When I had part time work during my studies, I would try and save the money I earned in a separate account to ‘save’. This was the money I used if I had unforeseen costs, birthdays that I had forgotten about, or an event I wanted to attend.

Another bonus of work is that some come with some handy bonuses (hehe), for example working for a coffee house or barista means that you likely get a great discount on coffee, and even those who start uni hating coffee tends to see its benefits by the end of the year. And if fresh food is sold (most of the time) you may be able to take the free food with you when the shop closes on an evening. Or if you work in a fast food restaurant or café, you have discounts, free meals during work hours. These bonuses can knock out some of the other expenses you may have.

Tip 8: General money saving tips

These are just a few money saving tips that I found when I started uni:

  • Forget about getting a contract for a new fancy phone, its cheaper in the long run to buy a cheaper phone and have a pay-as-you-go sim.
  • Buy in bulk (rice, potatoes, veg…)
  • Learn to cook, bulk cook, and how to use the most of your leftovers! Food waste is the number one waste of money in the UK!
  • Don’t rely on takeaway- seriously, that pizza may seem like a great idea after a day at uni but it costs a tonne compared to making your own (which you can probably do in the same time it takes for them to deliver it!).
  • If you cant afford a bulk order, get a few friends together, pay together and split it! (Although I detest meat, this is a great way to order from places like musclefood)
  • Veggie meals generally cost a lot less! You may think I am biased but meat costs a lot and veggies can be really cheap. Grab a bag of red lentils and try replacing the mince in a lasagne with lentils and you can hardly tell the difference!
  • Don’t just rely on the main supermarkets! I swapped to Aldi and Lidl during my own shopping; the quality is still great and the price is a lot cheaper (Lidl pasta and lasagne sauces are amazing! and Aldi is great for fresh produce!).
  • Don’t get a bus pass/ train pass if the only time you need it is to go a few times during the semester (I bought a bus pass because it was quicker for me to get to my campus!), if your uni like mine has several campus’, there is generally shuttle buses that run between them so you can travel for free.
  • Don’t get suckered into of the sales! Sale items are rarely what you went shopping for and can result in you wasting your money on things you would never buy. Go with a shopping list and only get that. If you see a deal on something that you use regularly then by all means get a few, but if you’ve never used the product then really you don’t need to buy it.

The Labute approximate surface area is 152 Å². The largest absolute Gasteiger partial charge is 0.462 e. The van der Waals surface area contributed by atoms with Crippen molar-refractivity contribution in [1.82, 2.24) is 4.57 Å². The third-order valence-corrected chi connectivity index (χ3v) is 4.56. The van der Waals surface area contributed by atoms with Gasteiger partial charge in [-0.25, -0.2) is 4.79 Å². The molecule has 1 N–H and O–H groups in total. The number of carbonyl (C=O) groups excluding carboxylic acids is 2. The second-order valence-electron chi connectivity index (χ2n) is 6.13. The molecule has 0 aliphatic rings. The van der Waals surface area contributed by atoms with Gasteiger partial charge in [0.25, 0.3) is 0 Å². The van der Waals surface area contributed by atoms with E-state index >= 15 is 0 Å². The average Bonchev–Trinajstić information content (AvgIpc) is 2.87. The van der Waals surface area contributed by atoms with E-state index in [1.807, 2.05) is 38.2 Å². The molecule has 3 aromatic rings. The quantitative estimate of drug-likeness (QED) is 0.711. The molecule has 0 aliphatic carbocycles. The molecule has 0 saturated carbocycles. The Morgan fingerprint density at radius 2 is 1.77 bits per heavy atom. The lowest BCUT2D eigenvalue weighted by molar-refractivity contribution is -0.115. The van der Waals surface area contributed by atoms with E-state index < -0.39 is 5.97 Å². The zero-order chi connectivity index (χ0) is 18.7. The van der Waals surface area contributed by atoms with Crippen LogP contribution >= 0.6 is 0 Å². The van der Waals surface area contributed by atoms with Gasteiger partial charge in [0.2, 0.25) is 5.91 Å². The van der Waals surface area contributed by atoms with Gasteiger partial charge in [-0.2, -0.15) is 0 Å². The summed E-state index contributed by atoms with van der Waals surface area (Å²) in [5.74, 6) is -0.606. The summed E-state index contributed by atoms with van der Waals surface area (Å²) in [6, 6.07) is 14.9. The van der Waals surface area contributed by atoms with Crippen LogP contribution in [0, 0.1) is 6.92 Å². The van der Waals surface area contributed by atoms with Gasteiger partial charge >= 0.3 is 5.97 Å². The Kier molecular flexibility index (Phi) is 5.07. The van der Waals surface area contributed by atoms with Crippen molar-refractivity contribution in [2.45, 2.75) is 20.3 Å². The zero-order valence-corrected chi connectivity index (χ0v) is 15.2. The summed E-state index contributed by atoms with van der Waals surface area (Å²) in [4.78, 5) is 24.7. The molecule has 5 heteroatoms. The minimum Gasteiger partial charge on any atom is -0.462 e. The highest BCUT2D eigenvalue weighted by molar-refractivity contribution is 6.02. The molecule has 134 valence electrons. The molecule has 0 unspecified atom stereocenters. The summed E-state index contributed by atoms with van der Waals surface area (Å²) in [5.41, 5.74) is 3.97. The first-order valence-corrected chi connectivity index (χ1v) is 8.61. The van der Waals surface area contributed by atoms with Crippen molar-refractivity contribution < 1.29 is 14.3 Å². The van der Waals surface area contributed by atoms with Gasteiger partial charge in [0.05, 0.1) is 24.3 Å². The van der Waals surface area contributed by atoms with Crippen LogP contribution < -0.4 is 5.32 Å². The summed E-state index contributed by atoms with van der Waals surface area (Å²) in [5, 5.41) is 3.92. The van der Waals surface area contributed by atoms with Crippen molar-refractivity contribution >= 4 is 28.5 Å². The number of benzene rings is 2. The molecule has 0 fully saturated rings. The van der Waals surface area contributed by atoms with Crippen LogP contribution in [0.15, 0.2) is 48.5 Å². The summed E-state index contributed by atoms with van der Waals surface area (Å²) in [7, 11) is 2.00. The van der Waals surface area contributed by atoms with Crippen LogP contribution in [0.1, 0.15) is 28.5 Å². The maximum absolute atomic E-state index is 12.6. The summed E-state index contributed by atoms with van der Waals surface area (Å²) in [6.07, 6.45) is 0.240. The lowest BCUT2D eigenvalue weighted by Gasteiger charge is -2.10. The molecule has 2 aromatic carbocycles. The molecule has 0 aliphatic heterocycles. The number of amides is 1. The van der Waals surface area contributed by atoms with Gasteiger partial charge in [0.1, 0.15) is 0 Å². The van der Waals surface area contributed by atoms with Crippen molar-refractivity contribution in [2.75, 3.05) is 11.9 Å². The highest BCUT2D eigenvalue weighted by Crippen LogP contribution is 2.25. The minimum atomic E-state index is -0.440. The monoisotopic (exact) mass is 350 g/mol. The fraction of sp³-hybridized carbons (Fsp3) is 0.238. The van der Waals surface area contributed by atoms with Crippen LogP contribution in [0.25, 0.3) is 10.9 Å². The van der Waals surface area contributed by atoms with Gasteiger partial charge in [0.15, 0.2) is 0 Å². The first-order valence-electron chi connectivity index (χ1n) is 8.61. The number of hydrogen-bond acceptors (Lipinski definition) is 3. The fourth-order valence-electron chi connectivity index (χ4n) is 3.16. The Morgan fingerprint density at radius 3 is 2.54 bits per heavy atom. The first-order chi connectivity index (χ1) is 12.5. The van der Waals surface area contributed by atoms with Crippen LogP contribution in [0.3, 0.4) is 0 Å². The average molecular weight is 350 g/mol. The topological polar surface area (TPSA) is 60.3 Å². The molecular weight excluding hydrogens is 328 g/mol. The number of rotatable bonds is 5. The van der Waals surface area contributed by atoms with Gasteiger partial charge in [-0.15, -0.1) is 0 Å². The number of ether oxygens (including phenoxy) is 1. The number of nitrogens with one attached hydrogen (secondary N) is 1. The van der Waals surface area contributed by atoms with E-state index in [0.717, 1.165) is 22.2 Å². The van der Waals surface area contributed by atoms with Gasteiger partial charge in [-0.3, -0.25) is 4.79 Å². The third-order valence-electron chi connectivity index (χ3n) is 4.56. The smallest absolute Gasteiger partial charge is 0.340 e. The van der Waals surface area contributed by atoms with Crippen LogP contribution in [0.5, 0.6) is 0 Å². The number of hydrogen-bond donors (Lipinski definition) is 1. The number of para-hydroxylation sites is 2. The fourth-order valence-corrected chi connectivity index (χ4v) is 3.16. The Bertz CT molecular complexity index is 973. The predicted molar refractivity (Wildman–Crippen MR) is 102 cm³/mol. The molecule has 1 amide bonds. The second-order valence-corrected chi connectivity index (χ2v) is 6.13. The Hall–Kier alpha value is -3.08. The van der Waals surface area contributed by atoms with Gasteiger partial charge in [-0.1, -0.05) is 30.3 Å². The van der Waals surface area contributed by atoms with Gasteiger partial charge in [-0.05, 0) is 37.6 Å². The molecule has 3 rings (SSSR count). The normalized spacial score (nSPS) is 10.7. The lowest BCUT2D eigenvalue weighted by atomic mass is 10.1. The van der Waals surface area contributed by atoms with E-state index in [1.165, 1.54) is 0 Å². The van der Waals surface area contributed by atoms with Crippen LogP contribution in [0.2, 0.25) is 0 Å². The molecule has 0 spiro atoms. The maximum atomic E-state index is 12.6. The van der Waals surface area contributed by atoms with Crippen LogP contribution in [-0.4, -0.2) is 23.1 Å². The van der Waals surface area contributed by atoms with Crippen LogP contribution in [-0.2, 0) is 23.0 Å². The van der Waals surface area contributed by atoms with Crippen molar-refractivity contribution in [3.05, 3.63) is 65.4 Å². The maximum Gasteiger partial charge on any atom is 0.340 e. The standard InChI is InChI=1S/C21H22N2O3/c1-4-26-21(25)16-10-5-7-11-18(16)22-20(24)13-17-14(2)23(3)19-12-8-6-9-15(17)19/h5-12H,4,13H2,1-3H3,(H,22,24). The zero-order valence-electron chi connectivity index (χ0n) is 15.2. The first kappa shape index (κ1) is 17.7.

• January sale is a great time to pick up birthday gifts for the year. It sounds terrible but write a list of all the people you have to buy for during the year (or 6 months) and have a good look around the sales and pick out some items for them. It will be at a fraction of the cost and you wont be worrying the week before that you haven’t bought them anything and end up spending a lot more on panic buys.
  • Avoid stupid fines by getting organised! A calendar showing when all your bills are due, a white board to note when books are due back at the library. Small charges mount up and eat into the money you have earned/ put aside for the week.
  • Get the right bank account. Many banks and building societies offer student bank accounts that give you an overdraft of up to £3000. Avoid this overdraft! The moment you get paid the money will be gone and you will be forever living in the overdraft. If you have started this already, don’t worry; holidays are great times to earn some money (a lot of places offer extra hours/ seasonal hours) so you can start filling the void.

Tip 9: Graduation

If this is your first year at uni you wont even think you’ll ever reach graduation; but I would highly recommend putting aside £50-£100 from each student finance instalment to pay towards your graduation straight from the start of your course. I am currently paying for my graduation and the costs really mount up. You have tickets, you have to decide if you want to hire or buy cap and gown (either way they are a few hundred each) and then there are the photos and after-party. It the last expense. Until you start paying back your loan.


So my friends, those are my tips, tricks, and handy-dandy bits, on how I survived uni. Good luck to everyone starting out, continuing, or preparing for that dreaded final year. If you have any more tips, don’t forget to leave them in the comments below because you never know, you might stop someone from quitting!

Helen x